Suggestions QE might go on a U.S. reunion tour helped to stem market losses, but don't hold your breath waiting for the Fed to whip out the checkbook, analysts said.» Read More
The Dow closed with fresh gains Friday due to a smaller-than-expected loss from Citigroup and the biggest weekly dollar drop ever in oil prices. What's the "Word on the Street?"
This week's Wall Street rally has encouraged at least some investors to come in off the sidelines, but not as many as the sharp gain in stocks might suggest.
The first bids for the storied Chicago Cubs baseball team and related assets are due by the close of business Friday in an auction that could fetch more than $1 billion, according to a source close to the process.
The Lightning Round is extended in this CNBC.com exclusive feature.
The Dow dropped more than 1 percent on Tuesday as record oil prices fed concerns about how higher energy costs will affect the economy. What's the "Word on the Street?"
Do TD Ameritrade’s solid earnings Thursday mean the online brokerage trade is back?
IBM's big 26 percent profit jump could set the foundation for another decent day in the market if there are no nasty surprises in the wings to derail it.
A double helping of economic data and first-quarter earnings reports will flood the zone next week, but it's the corporate earnings that will drive stocks and give a better picture of where the economy is going. If GE's bombshell earnings miss is an indicator, the news will be as nasty as traders expect.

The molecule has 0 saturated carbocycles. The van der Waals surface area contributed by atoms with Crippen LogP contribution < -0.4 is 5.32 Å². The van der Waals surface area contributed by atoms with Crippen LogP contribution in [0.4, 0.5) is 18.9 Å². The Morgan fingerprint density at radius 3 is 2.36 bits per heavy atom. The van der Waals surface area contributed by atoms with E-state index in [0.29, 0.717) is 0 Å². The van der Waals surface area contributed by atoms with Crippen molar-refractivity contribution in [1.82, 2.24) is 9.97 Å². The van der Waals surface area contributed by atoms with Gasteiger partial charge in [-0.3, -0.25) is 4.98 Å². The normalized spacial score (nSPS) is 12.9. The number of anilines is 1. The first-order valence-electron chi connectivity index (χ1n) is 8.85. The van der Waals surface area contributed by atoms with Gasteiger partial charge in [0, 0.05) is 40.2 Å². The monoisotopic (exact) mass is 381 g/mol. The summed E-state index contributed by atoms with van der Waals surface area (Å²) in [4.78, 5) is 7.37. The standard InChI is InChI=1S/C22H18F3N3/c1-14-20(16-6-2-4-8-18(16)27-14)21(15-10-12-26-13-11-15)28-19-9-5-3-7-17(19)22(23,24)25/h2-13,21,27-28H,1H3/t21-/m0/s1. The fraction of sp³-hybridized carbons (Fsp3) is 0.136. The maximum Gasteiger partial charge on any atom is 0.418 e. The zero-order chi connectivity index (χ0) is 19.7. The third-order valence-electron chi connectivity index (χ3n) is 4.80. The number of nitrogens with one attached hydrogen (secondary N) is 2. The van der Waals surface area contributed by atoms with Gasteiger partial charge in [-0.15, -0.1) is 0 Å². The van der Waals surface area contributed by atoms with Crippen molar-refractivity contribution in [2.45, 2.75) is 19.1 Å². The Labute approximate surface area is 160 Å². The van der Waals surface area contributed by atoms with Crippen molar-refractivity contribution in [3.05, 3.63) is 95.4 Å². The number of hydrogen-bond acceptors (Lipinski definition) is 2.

Big Blue saves the day for stocks, oil hits a new record, Google stumbles and more of the day's news in the Word on the Street.
Standard and Poor's has just released the results of its twice-a-year stock screen, designed to find Warren Buffett-style stocks. The new list features several tech stocks, including Apple, as well as a number of names from Europe and Asia. But some key Buffett criteria aren't taken into account by the screen.
Stocks slipped again today after an early rally, and the word "recession" seems to be rolling off everyone's tongue. CNBC asked market experts how investors can best weather this storm.
Time to sort through the Fast Money in-box and answer more of your questions. William writes, “Will other major banks cut their dividend like Citigroup did?”
What’s the best way to trade surging volatility in this unfriendly market?
TD Ameritrade Holding said Thursday its first-quarter profit rose 65 percent, as trading activity and client assets rose, prompting the brokerage to boost its 2008 profit forecast despite signs the U.S. economy is weakening.
U.S. discount brokerage TD Ameritrade raised its outlook for first-quarter earnings, and said average daily trades per client rose to their highest ever level in November.
Online brokerage E-Trade Financial Corp, which has been pounded by credit woes in the mortgage business, said on Thursday that it was getting a $2.55 billion cash infusion from investors led by Citadel Investment Group.
Stocks closed higher in a shortened session as the kickoff to the holiday shopping season lifted retail stocks, while signs of progress in a plan to relieve credit market strain helped major banking stocks.
E-Trade Financial, the beleaguered online trader, is in talks to sell itself, according to people familiar with the situation. Bankers say that while there is plenty of interest, it is far from clear whether anything will get done.
Stocks ended broadly higher amid continued strength in the tech sector, which gained following Research in Motion's deal to distribute BlackBerry smartphones in China, along with strong earnings reported by Apple.
U.S. discount brokerage TD Ameritrade Holding Corp posted a higher quarterly profit Tuesday as client assets grew and the summer's stock market volatility led to increased trading activity among clients.